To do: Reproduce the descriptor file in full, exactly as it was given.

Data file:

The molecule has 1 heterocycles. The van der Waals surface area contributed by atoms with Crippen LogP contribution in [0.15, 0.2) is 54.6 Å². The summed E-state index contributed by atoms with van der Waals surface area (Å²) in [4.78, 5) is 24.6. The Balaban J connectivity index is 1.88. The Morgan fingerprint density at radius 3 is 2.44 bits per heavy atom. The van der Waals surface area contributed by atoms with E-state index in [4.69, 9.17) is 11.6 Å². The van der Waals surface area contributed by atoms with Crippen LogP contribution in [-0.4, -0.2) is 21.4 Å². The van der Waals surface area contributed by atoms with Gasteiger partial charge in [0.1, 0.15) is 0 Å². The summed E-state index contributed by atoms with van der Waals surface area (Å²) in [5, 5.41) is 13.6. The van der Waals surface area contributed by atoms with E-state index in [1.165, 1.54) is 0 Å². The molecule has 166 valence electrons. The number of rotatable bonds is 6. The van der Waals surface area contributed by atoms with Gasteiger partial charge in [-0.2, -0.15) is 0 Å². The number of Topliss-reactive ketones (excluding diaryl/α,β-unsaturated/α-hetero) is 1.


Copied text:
The molecule has 1 heterocycles. The van der Waals surface area contributed by atoms with Crippen LogP contribution in [0.15, 0.2) is 54.6 Å². The summed E-state index contributed by atoms with van der Waals surface area (Å²) in [4.78, 5) is 24.6. The Balaban J connectivity index is 1.88. The Morgan fingerprint density at radius 3 is 2.44 bits per heavy atom. The van der Waals surface area contributed by atoms with E-state index in [4.69, 9.17) is 11.6 Å². The van der Waals surface area contributed by atoms with Crippen LogP contribution in [-0.4, -0.2) is 21.4 Å². The van der Waals surface area contributed by atoms with Gasteiger partial charge in [0.1, 0.15) is 0 Å². The summed E-state index contributed by atoms with van der Waals surface area (Å²) in [5, 5.41) is 13.6. The van der Waals surface area contributed by atoms with E-state index in [1.165, 1.54) is 0 Å². The molecule has 166 valence electrons. The number of rotatable bonds is 6. The van der Waals surface area contributed by atoms with Gasteiger partial charge in [-0.2, -0.15) is 0 Å². The number of Topliss-reactive ketones (excluding diaryl/α,β-unsaturated/α-hetero) is 1.